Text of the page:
Hedge Fund News: Warren Buffett, John Paulson, Jason Karp

Hedge Fund Manager Loeb Takes Aim At “Oracle of Omaha” Buffett (Reuters)
Hedge fund mogul Daniel Loeb on Wednesday took aim at the “Oracle of Omaha,” calling beloved billionaire Warren Buffett a hypocrite. “I love how he criticizes hedge funds yet he really had the first hedge fund. He criticizes activists but he was the first activist,” Loeb, who runs $17.5 billion hedge fund Third Point, said about Buffett who has been running conglomerate Berkshire Hathaway for 50 years.

Bridgewater’s McCormick Sees Oil Below $75 at End of Year (Bloomberg)
David McCormick, president of Bridgewater Associates, said he sees the price of oil below $75 a barrel at the end of the year. He made the comment at the SkyBridge Alternatives Conference in Las Vegas on Thursday. McCormick also said he thinks the Federal Reserve will raise interest rates after the end of the year. McCormick was U.S. Treasury undersecretary for international affairs from 2007 to 2009.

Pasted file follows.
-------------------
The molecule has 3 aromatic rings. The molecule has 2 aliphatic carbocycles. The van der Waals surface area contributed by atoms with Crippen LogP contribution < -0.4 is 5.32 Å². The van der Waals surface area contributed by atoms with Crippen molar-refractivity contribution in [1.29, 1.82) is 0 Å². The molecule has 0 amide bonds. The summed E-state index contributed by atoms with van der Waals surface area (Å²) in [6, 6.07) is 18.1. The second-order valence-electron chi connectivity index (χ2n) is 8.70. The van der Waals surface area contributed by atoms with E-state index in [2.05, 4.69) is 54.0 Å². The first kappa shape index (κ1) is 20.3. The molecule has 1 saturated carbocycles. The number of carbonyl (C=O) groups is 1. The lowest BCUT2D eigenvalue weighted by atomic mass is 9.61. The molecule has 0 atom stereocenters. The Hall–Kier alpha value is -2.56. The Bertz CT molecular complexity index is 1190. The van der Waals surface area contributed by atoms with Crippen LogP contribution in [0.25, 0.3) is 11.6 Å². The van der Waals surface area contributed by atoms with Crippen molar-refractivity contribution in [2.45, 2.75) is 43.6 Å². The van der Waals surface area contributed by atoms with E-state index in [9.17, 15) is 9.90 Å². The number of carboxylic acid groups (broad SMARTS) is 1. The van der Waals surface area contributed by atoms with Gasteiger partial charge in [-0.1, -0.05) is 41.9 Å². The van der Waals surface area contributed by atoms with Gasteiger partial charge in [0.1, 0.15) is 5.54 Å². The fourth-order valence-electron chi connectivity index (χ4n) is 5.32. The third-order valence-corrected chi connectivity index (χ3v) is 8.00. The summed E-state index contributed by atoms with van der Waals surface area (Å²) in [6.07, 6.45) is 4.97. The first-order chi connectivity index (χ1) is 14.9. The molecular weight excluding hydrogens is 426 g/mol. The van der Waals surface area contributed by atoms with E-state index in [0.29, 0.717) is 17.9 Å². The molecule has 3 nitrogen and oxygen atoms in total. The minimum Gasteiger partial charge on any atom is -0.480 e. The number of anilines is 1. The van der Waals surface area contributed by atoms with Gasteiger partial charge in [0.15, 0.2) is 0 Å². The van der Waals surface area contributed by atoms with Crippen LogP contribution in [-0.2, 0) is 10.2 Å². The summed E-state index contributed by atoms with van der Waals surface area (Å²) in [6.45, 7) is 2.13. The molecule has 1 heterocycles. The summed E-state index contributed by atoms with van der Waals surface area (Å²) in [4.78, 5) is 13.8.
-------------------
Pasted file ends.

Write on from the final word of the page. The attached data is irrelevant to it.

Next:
SALT Conference Draws Hedge Fund Stars to Las Vegas (The New York Times)
At the Bellagio’s high-roller Villa Privé No. 6 Tuesday night, hedge fund celebrities including Leon Cooperman and John A. Paulson sipped Krug Champagne and exchanged conversation about the government, the economy and the health care system. It was one of several private parties in the run-up to the SkyBridge Alternatives Conference, or SALT. Around 1,800 members of the hedge fund industry from across the country have arrived for the three-day conference to shake hands, close deals and talk politics.

Omega’s Leon Cooperman Says His Hedge Fund Bought Google Shares (Bloomberg)
Leon Cooperman, founder of Omega Advisors, said his hedge fund bought shares of Google Inc. Google will take steps to use its growing cash pile of $60 billion to increase its share price, Cooperman said in a Bloomberg Television interview with Erik Schatzker and Stephanie Ruhle at the SkyBridge Alternatives Conference in Las Vegas on Thursday. “It’s not particularly productive to sit on all that cash earning zero,” Cooperman said. “Employees own a lot of the stock and generally the competition in Silicon Valley for employees, they want to make money on their options. So I think Google can do a lot to help them make money.”